By Bayside Group
Jul 24, 2020
Finally have enough hours in the day with these 5 productivity tips
How many times have you thought to yourself “there just aren’t enough hours in the day” to get through your workload? Do you feel as though you have an endless ‘to do’ list that you can just never seem to get through, with jobs continuously piling up? This is a common experience for many employees, however can be a mindset that actually holds you back from maximising your time management and productivity.
What’s important to consider, is not how much time you have but how you use the time you have. Remember that every single person in the world has exactly the same amount of time in the day. So if mastermind entrepreneurs like Richard Branson and Elon Musk - who seem to be superhuman in their ability to be powerfully productive - can utilise their 24 hours effectively, then so can you!
With an increased number of employees working from home, it’s all too easy to use distractions as an excuse that stops you getting work done. However, according to research from Stanford, employees who WFH actually showed increased productivity, took shorter breaks, and had fewer sick days in comparison to their in-office peers. This shows that working from home is no excuse to let your work lag behind.
If you find yourself struggling to get through your workload, here are our five best tips to make those 24 hours in your day as productive as possible.
Take time seriously
It’s all too easy to be complacent with time. After all, it’s never ending, right? But it is that kind of thinking that will see your tasks build up and your ‘to do’ list steadily growing. Though 15 minutes to make a coffee here, and 10 minutes to chat to a colleague in the staffroom there might not seem like much as the time, all of these minutes add up. Whether working from home or in the office, these little breaks in your day can actually result in losing at least 1-2 hours of effective work time.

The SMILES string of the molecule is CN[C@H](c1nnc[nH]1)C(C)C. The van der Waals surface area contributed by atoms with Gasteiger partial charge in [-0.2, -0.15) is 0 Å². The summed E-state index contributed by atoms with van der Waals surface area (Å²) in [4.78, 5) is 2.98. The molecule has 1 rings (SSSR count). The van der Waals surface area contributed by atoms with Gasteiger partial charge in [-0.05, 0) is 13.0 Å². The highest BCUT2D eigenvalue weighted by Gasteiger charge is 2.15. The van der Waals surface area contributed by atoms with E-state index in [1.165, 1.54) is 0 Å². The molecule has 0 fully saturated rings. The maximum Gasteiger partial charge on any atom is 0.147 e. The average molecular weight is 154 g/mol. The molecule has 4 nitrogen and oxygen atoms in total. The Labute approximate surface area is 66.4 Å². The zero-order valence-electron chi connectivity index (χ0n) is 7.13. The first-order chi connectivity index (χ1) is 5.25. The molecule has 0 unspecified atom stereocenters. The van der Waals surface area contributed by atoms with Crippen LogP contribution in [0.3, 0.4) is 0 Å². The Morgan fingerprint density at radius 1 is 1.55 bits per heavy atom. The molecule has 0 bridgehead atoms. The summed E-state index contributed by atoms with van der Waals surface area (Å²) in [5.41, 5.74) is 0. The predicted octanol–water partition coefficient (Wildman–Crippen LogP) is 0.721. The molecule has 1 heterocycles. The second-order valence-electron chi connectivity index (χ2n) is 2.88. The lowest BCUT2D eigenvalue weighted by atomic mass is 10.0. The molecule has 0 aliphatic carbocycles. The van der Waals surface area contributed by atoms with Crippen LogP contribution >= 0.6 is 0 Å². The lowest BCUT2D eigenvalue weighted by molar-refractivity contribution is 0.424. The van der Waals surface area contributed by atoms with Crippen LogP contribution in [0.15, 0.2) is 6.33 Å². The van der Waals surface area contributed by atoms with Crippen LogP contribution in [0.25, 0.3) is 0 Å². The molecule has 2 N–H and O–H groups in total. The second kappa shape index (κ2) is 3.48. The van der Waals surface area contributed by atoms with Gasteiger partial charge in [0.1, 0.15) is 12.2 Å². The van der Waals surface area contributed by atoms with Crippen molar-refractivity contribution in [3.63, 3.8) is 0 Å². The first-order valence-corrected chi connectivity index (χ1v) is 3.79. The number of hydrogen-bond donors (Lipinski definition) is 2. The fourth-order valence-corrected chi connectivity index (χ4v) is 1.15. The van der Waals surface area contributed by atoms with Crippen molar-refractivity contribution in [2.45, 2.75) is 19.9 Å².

That is why it is important to reframe the way you think about time and how you utilise it. As soon as you begin to respect the time you have, you are more likely to use it productively.
Sometimes it can be difficult to identify exactly where your hours are disappearing. You have a morning meeting, reply to some emails and before you know it, it’s 4pm and you’ve only just started on a report that is due tomorrow.
So when you hear yourself say “I’m so busy!”, ask yourself - “doing what?” Just because you’re sitting down at your desk and are “at work”, this does not necessarily equate to getting work done.
In his book ‘7 Habits of Highly Effective People’, Stephen Covey highlights the importance of identifying ‘urgent’ versus ‘important’ tasks. By gaining self-awareness and identifying the activities and tasks you spend the most time on, you can start to create a picture of where you’re spending most of your time (time management) and how appropriate that is in achieving what you need to achieve (productivity).
For example, are you spending time on activities that are important but non-urgent (long-term goals), important and urgent (emergencies and crises), urgent but not important (interruptions), or non-urgent and not important (distractions). Many employees find that a lot of their time is spent on “not urgent and not important” activities, seeing them distracted and at risk of falling into procrastination habits. If this is the case, try to remember these wise words from entrepreneur Jim Rohn: “Either you run the day, or the day runs you”.